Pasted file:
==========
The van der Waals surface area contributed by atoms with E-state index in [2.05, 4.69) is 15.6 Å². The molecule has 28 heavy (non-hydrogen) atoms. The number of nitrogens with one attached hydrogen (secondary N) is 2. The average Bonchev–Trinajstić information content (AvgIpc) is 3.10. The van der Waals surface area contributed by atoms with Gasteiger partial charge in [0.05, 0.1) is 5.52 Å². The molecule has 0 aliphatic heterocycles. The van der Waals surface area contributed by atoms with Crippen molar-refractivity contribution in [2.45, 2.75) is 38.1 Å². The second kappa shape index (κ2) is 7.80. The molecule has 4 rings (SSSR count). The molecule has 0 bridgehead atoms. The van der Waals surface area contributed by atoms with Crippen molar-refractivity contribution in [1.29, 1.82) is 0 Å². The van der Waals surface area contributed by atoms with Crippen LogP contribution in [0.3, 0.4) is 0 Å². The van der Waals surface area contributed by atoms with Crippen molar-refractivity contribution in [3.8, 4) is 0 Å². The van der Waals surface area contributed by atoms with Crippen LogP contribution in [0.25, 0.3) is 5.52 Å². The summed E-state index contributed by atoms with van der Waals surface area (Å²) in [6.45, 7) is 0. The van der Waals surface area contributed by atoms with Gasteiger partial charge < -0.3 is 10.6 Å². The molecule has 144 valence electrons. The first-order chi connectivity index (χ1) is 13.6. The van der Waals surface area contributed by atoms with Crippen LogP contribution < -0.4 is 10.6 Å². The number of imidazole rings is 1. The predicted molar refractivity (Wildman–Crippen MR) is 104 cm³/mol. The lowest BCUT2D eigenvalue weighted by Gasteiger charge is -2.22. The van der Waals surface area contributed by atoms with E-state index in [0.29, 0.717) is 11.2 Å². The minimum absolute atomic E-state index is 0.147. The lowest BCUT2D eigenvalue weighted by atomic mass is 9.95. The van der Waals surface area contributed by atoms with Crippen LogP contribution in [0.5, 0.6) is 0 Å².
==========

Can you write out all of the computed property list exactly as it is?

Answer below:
The van der Waals surface area contributed by atoms with E-state index in [2.05, 4.69) is 15.6 Å². The molecule has 28 heavy (non-hydrogen) atoms. The number of nitrogens with one attached hydrogen (secondary N) is 2. The average Bonchev–Trinajstić information content (AvgIpc) is 3.10. The van der Waals surface area contributed by atoms with Gasteiger partial charge in [0.05, 0.1) is 5.52 Å². The molecule has 0 aliphatic heterocycles. The van der Waals surface area contributed by atoms with Crippen molar-refractivity contribution in [2.45, 2.75) is 38.1 Å². The second kappa shape index (κ2) is 7.80. The molecule has 4 rings (SSSR count). The molecule has 0 bridgehead atoms. The van der Waals surface area contributed by atoms with Crippen molar-refractivity contribution in [1.29, 1.82) is 0 Å². The van der Waals surface area contributed by atoms with Crippen LogP contribution in [0.3, 0.4) is 0 Å². The van der Waals surface area contributed by atoms with Crippen molar-refractivity contribution in [3.8, 4) is 0 Å². The van der Waals surface area contributed by atoms with Crippen LogP contribution in [0.25, 0.3) is 5.52 Å². The summed E-state index contributed by atoms with van der Waals surface area (Å²) in [6.45, 7) is 0. The van der Waals surface area contributed by atoms with Gasteiger partial charge < -0.3 is 10.6 Å². The molecule has 144 valence electrons. The first-order chi connectivity index (χ1) is 13.6. The van der Waals surface area contributed by atoms with Crippen LogP contribution < -0.4 is 10.6 Å². The number of imidazole rings is 1. The predicted molar refractivity (Wildman–Crippen MR) is 104 cm³/mol. The lowest BCUT2D eigenvalue weighted by Gasteiger charge is -2.22. The van der Waals surface area contributed by atoms with E-state index in [0.29, 0.717) is 11.2 Å². The minimum absolute atomic E-state index is 0.147. The lowest BCUT2D eigenvalue weighted by atomic mass is 9.95. The van der Waals surface area contributed by atoms with Crippen LogP contribution in [0.5, 0.6) is 0 Å².